Guiding yourself to the completion of your book is no easy task. Procrastination is every writer’s worst enemy and it can rob you of publishing success (not to mention an income). If you are having trouble staying on track, here are 6 tips for meeting your deadlines.
Appoint a Boss
When you are working on a project by yourself, it’s way easier to avoid your responsibilities because you’re only accountable to yourself. A great strategy for meeting any deadline is to appoint someone that you have to be accountable to. You can do this whether you have the budget for it or not.
If you do have some money to spend, you can hire a boss for yourself. We haven’t seen any services that fit this bill but you can certainly find services that might work. For example services like Task Rabbit connect people looking to make some extra money with those that have tasks. Of course it may be a challenge to find the exact right person to motivate you but it may be a good place to start.
Here are some other services you can try:
Again most (if not all) of these services may not be the best fit for the task of keeping you on track but they are good starting points. You may just find someone who can really help you meet your deadlines.
For the rest of us on a budget of free, try and find someone who cares as much about your success as you do and ask if they will help keep you on track. Remember that this is simply a person who will hold you accountable for what you are supposed to be doing already. For example this could be:
- A friend
- A relative
- A co-worker
- A fellow writer/publisher
Give this person an outline as to what you want to accomplish and when it needs to be done by. Ideally you will want someone who isn’t afraid to dog you when you don’t meet your deadlines but that can also offer steady, consistent and positive encouragement.
Break Up Your Project
If you are just starting out on your book and you have pretty much everything to do, don’t think of it in terms of one large task. Instead break it up into smaller more manageable tasks that can be completed over time. For example you have one book to write and market. How long will that entire project take (roughly)? So what do you need to do throughout next week to accomplish that long-term goal? What do you need to do over the course of next month? The next six months?
When you can focus on a smaller part of the overall project, the whole thing becomes much less intimidating. This concept is similar to Agile Project Management where one large task is broken into an iterative process. Components are finished in blocks of time until the whole thing is eventually complete. This makes big tasks much more manageable and much less stressful.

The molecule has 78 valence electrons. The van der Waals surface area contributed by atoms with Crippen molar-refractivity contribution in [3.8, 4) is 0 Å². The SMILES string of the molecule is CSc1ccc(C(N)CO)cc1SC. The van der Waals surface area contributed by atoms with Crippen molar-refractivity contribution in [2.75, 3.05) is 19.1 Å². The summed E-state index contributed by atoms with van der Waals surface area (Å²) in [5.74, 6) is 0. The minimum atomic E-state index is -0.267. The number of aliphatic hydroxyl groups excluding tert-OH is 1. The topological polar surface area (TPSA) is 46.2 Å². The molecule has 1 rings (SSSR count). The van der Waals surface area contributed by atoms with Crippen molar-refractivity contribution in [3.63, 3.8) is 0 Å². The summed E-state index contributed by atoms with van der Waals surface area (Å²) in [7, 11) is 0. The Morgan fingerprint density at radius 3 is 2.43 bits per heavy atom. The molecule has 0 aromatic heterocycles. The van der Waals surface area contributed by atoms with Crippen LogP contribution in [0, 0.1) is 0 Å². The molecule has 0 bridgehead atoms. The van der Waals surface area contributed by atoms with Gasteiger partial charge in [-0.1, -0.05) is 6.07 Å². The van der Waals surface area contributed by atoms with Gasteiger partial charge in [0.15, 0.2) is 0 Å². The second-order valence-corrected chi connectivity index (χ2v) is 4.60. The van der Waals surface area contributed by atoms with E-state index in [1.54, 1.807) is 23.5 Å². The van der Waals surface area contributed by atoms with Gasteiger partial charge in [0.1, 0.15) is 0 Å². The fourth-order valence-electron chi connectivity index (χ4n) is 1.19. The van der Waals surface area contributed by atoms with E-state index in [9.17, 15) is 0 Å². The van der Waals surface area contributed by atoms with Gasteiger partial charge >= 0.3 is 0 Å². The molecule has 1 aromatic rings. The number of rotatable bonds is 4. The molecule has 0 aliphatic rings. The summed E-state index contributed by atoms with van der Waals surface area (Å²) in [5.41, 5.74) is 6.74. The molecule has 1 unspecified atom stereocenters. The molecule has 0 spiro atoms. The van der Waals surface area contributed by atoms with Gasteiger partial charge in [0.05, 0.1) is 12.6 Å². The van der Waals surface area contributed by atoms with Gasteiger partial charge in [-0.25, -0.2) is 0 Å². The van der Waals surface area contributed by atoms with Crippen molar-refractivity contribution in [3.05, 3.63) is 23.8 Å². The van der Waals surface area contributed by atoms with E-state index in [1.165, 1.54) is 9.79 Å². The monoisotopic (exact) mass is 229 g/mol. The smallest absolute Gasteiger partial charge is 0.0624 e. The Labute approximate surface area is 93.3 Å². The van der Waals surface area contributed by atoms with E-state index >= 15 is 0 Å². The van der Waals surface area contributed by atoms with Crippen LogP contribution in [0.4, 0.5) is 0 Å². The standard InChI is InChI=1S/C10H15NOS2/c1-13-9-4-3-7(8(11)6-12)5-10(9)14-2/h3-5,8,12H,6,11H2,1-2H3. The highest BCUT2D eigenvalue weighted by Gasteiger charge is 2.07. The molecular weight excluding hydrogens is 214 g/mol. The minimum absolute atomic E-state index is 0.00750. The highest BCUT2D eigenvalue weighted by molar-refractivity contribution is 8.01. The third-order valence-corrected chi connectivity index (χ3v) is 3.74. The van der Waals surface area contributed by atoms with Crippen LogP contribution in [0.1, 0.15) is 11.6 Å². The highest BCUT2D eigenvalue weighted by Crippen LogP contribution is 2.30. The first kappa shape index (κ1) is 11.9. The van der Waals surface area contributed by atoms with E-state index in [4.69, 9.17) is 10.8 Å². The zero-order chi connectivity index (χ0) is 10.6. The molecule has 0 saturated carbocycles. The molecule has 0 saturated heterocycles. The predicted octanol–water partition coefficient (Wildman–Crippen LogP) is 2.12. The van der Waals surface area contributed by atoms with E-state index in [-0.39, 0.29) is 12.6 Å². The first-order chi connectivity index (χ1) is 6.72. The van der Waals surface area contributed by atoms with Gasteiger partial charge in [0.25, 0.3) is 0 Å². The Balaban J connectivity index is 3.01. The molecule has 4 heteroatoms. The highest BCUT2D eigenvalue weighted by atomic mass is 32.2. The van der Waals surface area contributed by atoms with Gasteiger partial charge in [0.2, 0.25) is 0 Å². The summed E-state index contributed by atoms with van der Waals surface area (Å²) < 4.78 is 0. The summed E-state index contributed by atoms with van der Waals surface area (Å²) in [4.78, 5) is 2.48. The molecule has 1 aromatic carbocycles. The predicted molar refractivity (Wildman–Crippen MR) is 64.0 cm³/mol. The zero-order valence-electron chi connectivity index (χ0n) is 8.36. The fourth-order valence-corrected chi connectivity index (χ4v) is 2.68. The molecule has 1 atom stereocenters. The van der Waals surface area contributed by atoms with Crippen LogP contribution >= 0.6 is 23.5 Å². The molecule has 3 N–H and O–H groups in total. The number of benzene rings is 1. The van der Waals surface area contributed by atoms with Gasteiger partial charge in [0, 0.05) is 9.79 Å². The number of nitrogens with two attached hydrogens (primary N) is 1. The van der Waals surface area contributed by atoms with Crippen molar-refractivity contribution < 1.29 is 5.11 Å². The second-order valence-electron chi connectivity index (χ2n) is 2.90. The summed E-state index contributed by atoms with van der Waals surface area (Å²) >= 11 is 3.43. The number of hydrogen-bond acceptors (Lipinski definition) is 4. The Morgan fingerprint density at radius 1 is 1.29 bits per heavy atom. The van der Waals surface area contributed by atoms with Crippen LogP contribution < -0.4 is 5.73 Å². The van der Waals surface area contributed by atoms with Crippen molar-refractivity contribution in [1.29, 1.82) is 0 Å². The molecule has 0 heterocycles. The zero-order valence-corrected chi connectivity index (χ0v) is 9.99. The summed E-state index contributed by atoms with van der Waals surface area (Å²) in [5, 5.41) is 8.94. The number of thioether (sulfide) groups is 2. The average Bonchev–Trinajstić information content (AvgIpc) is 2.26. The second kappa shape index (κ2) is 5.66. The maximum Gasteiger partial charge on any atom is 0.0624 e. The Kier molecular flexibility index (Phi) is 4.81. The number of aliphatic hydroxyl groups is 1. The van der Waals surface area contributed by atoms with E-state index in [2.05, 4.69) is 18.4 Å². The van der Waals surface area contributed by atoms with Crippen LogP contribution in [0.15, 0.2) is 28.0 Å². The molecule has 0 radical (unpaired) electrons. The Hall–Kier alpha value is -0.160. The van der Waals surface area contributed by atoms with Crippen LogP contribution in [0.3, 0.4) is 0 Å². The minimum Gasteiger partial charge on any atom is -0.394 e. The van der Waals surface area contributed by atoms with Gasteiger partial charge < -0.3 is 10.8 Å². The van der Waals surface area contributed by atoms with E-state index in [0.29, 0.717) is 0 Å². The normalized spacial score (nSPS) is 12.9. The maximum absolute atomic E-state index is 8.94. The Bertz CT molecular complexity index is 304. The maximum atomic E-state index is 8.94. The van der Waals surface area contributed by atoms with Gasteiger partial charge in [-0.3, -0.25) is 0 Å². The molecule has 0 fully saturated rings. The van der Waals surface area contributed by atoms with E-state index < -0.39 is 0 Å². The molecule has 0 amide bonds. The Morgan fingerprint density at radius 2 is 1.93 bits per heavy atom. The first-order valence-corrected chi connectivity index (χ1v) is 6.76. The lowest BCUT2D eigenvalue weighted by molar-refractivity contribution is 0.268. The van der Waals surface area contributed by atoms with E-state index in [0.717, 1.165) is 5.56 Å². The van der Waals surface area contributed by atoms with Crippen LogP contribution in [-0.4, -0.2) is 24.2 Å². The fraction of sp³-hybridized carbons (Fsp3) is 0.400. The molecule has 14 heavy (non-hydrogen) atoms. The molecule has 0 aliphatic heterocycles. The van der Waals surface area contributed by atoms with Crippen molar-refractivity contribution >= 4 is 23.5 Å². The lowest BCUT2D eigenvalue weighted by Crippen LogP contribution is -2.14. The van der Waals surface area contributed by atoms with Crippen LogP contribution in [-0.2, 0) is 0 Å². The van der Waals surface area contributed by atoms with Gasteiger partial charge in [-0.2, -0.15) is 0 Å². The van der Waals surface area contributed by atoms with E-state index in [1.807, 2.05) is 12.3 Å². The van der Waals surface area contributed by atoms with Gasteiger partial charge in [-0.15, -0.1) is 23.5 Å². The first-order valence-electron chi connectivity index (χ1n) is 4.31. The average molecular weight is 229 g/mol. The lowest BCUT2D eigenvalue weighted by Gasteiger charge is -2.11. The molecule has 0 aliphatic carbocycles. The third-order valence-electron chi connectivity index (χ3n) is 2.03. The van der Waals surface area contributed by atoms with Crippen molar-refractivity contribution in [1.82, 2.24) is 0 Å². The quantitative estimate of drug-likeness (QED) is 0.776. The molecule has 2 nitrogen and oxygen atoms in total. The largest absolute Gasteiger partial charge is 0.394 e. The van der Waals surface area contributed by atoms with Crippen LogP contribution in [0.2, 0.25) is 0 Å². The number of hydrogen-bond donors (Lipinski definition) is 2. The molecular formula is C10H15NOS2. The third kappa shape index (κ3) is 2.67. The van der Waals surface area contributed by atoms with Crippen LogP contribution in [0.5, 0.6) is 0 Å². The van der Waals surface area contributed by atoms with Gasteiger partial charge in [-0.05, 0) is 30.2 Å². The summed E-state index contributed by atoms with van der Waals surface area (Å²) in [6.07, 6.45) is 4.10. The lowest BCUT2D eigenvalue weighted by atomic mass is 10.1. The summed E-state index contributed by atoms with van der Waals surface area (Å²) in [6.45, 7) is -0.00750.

Set Goals (On Paper)
- It helps you clarify what you want.
- It’s motivating.
- It will make your progress (and your challenges) tangible. There’s something satisfying about crossing a goal off your list because you’ve accomplished it.
Don’t be too broad here either. For example a goal like “finish my manuscript by the end of the month” is not a good one. When you set broad goals like that two things usually happen.
- You don’t meet them
- You get down on yourself for not meeting them
Instead, make your goals specific, visual and attainable goals. For example a much better goal would be “I’m going to get my manuscript into eBook format and submit it to at least 3 retailers in the next 30 days“. When goals are foggy or when you don’t outline exactly how you will accomplish them, it’s easier to get discouraged when you cannot complete them.
Tell Everyone About Your Deadline
This can be challenging if you are an experienced procrastinator because you know if you tell a bunch of people something and don’t follow through, you look bad. Against all your better instincts, tell people about your deadlines. Tell people on your social networks about it. Tell your book clubs, your entrepreneur groups, anyone who would hold you accountable. This makes you invested in actually completing your deadlines. It can be very motivating to know you might let others down if you don’t succeed.
Take the time to stay organized. Set aside 15 minutes every day and make sure you have all of your notes organized, all of your finished goals saved somewhere or whatever it is you need to do. Large projects like writing a book can easily become an organizational mess. As painful as it might be, take the time to do the things you need to do to keep the data clutter down.
Writing a book can be a stressful and overwhelming process. Some days it may feel like you have not accomplished much (even though you probably have). It is during those times when you should remember to enjoy life. Take a break and walk away from your work for a little while. This is especially helpful if you are having writer’s block or some other kind of obstacle in your writing.